The Second International stood on the point of view that the decisive role belonged to political parties, that they should take all politics into their hands, that they alone were competent to indicate the general direction for the advance of the proletariat. The trade unions were shoved into the background as organisations which were supposed to confine themselves to the area of purely trade-union questions. This perspective was never shared by our comrades.
And Rosmer was particularly contemptuous of the position that there was a division of labour between the political party and the unions – an argument that is still very much around among bureaucrats in the Labour Party and the unions today, a position which Rosmer summed up as follows:
You deal with political matters and we’ll deal with economic questions: don’t stick your nose into our affairs and we’ll keep out of yours.’
So for Rosmer the trade union was the most important working-class organisation, since it brought together all the exploited at the point of production; but at the same time it was crucial to bring all political questions, from opposition to war up to the revolutionary seizure of power, into the trade union.
These were the principles that guided the young Rosmer, who became a political journalist for the syndicalist paper la Vie ouvrière (Working-class Life) which was run by the printworker Pierre Monatte. VO never had a massive circulation – its total number of subscribers never exceeded 2000, but it became a widely respected journal which was read by activists throughout Europe and helped to lay the basis for a network which would become very important during and after the war. As a regular contributor on a variety of subjects Rosmer rapidly developed as a writer and as a political thinker. Being bilingual in French and English he soon became an authority on the international movement; he travelled to Britain to report on the suffragettes and to Belgium to report on the general strike there. He became involved in a variety of debates that reflected the ferment of often weird ideas that flourished in the syndicalist and anarchist milieus. (Around this time Victor Serge was having an argument with one of his comrades who wanted to have the slogan ‘Don’t Eat Salt!’ as the main headline on the paper – imagine that for a Saturday sale.) Rosmer wrote a polemic against a group of so-called neo-Malthusians who were arguing that the working class should practice birth control to cut the numbers on the labour force and thereby make it easier to push up wage levels.
Rosmer was also involved in some more serious arguments. There had long been a current within syndicalism which argued that women should be excluded from industrial employment, notably in the printing trade; it was claimed that the employers wanted to bring in women in order to have a more docile labour force and thus weaken trade-union organisation. In 1913 a very undocile lady in Lyons, called Madame Couriau, took a job in the printing industry. The local union refused to accept her as a member, and instructed her husband, also a printworker, to make her give up the job. When he refused to do so, he was expelled from the union. Rosmer devoted a whole series of articles to the case, in which he very firmly took up the right of women to work wherever they pleased. He argued that the unions should welcome women into membership, so that they could not be used to divide the work-force; and he insisted on the right of women to equality:
Is it so difficult to admit that women can act for themselves, and that they should have a say in things when it comes to controlling their own lives and destinies.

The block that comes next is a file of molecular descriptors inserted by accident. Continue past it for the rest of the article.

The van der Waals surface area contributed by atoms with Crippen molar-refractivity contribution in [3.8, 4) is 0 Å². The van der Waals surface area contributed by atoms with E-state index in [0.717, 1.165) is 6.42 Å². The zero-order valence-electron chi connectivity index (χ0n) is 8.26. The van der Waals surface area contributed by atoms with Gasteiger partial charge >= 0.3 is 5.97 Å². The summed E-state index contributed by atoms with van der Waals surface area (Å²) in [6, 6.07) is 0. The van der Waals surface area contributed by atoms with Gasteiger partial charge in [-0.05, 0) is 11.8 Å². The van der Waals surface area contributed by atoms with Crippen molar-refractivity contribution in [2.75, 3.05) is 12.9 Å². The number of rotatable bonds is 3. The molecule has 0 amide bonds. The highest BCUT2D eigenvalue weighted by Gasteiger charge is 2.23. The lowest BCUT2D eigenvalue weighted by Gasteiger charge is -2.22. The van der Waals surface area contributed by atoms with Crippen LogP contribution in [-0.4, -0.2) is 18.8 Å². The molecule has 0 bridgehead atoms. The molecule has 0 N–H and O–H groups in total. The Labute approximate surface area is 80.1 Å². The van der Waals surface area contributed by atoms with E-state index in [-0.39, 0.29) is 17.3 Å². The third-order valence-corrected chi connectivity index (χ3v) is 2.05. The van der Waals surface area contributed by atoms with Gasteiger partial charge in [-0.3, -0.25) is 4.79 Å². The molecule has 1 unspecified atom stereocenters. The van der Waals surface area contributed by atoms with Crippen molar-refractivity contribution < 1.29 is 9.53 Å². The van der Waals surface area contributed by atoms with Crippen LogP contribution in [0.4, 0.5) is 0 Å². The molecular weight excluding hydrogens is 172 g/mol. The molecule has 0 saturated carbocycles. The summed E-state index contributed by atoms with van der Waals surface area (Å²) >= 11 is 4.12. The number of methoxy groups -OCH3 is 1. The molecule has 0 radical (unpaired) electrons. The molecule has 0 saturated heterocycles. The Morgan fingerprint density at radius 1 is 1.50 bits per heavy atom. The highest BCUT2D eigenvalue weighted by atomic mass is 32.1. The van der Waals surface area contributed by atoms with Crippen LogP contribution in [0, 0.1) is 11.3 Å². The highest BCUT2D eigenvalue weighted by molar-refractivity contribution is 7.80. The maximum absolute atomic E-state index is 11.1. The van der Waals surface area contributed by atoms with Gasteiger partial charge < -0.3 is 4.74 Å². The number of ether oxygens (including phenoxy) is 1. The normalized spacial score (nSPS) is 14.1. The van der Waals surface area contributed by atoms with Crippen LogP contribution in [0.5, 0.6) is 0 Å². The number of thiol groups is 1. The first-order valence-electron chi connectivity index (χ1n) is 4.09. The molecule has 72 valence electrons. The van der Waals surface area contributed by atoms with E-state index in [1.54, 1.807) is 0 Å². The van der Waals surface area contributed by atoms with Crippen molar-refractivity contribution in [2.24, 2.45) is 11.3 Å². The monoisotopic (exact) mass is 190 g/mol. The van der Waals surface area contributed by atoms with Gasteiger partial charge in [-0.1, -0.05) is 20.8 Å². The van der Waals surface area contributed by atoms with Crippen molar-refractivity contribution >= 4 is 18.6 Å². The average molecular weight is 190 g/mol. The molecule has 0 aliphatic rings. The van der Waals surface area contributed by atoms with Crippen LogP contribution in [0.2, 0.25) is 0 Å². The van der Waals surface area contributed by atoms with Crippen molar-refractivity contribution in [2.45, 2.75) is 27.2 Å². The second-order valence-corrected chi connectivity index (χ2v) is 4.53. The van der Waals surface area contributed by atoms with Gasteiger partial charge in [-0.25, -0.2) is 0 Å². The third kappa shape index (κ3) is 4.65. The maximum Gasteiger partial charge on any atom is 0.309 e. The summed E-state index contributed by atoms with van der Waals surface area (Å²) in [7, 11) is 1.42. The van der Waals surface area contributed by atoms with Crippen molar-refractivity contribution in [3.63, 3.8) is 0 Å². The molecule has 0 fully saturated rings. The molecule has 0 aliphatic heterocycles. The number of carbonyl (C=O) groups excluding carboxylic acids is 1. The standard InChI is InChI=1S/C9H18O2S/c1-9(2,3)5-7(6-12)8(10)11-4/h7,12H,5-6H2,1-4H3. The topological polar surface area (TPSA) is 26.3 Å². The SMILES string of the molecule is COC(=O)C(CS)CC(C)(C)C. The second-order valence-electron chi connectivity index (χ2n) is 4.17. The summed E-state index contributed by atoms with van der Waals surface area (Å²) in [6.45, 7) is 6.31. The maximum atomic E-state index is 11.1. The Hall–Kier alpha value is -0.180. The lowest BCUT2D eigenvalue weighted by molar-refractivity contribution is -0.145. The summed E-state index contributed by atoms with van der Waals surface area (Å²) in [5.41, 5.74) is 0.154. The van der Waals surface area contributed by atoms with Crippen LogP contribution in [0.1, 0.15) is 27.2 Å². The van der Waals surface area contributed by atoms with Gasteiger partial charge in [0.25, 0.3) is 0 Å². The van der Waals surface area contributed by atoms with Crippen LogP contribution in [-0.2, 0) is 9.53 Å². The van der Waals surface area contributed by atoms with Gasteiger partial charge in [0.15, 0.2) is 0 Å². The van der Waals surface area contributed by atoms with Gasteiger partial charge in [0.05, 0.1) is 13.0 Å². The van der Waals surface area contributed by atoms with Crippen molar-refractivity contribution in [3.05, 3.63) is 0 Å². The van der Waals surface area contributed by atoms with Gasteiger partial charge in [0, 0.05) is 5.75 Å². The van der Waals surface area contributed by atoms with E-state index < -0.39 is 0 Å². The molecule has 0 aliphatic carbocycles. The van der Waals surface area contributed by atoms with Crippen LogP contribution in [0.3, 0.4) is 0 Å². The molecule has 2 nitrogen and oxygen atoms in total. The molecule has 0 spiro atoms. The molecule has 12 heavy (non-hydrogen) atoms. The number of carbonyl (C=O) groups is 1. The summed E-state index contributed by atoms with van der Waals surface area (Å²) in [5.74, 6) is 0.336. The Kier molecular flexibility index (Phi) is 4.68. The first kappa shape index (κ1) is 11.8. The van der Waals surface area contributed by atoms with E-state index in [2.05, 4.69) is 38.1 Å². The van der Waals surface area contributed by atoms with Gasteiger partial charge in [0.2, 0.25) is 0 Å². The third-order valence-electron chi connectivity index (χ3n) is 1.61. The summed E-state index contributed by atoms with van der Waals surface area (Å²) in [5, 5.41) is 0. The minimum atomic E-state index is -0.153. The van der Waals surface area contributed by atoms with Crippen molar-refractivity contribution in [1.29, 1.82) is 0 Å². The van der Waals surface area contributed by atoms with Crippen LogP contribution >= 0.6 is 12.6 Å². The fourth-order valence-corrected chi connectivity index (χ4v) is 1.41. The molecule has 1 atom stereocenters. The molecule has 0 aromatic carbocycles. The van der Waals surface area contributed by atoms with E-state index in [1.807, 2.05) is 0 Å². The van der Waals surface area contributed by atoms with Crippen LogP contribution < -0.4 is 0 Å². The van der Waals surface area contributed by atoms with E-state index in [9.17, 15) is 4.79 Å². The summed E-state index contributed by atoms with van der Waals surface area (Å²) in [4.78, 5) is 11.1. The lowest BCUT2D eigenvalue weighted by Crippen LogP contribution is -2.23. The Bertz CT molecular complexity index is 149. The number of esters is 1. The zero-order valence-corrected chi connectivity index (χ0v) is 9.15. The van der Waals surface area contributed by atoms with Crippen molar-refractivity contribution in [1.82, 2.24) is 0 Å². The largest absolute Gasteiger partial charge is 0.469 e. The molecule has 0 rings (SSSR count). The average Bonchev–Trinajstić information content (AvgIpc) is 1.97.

These five years from 1909 to 1914 were a crucial apprenticeship for Rosmer that prepared him for the upheavals and surprises of the next fifteen. Although nobody could have predicted the series of shocks and reversals that came during those years, Rosmer’s grounding in syndicalism had left him attached to one basic principle – that the emancipation of the working class is the task of the working class itself. It was a principle that was to be forgotten by many so-called Marxists who on the face of it were far more knowledgeable and sophisticated than Rosmer.
The outbreak of war in August 1914 had a catastrophic effect on the French – and the international labour movement. The anti-militarism which had seemed so strong in both the socialist and the syndicalist wings of the movement seemed to evaporate over night. Jean Jaurès was assassinated just before the outbreak of war, so it impossible to say what position he would have taken. But Jules Guesde, who had always opposed Jaurès from the standpoint of a rigorous and dogmatic adherence to Marxist doctrine, became a minister in the war cabinet. Jouhaux, the general secretary of the CGT, became as enthusiastic for the war as Guesde. Even the hero of the anarchists, the Russian veteran Kropotkin, came out in support of the war. The Socialist Party now did everything it could to support the war effort. In 1915 one of the Socialist Party’s leading deputies, a man called Marcel Cachin, went to Italy on behalf of the French government in order to contact an Italian Socialist called Mussolini in order to encourage him to persuade the Italian government to join the war on the Franco-British side. Remember the name – Marcel Cachin – it will come up again later on.
What was really remarkable about the impact of the First World War was the suddenness with which the labour movement collapsed. In his history of the anti-war movement which he published in 1936 Rosmer described how a week before the outbreak of war there was a huge demonstration in the streets of Paris. Police who attempted to control it were outnumbered and all the streets in the centre of Pairs were taken over by a huge wave of demonstrators. A week later, when war was declared, the movement evaporated; workers went willingly to war while labour leaders turned into recruiting sergeants. Rosmer summed it up in a single sentence: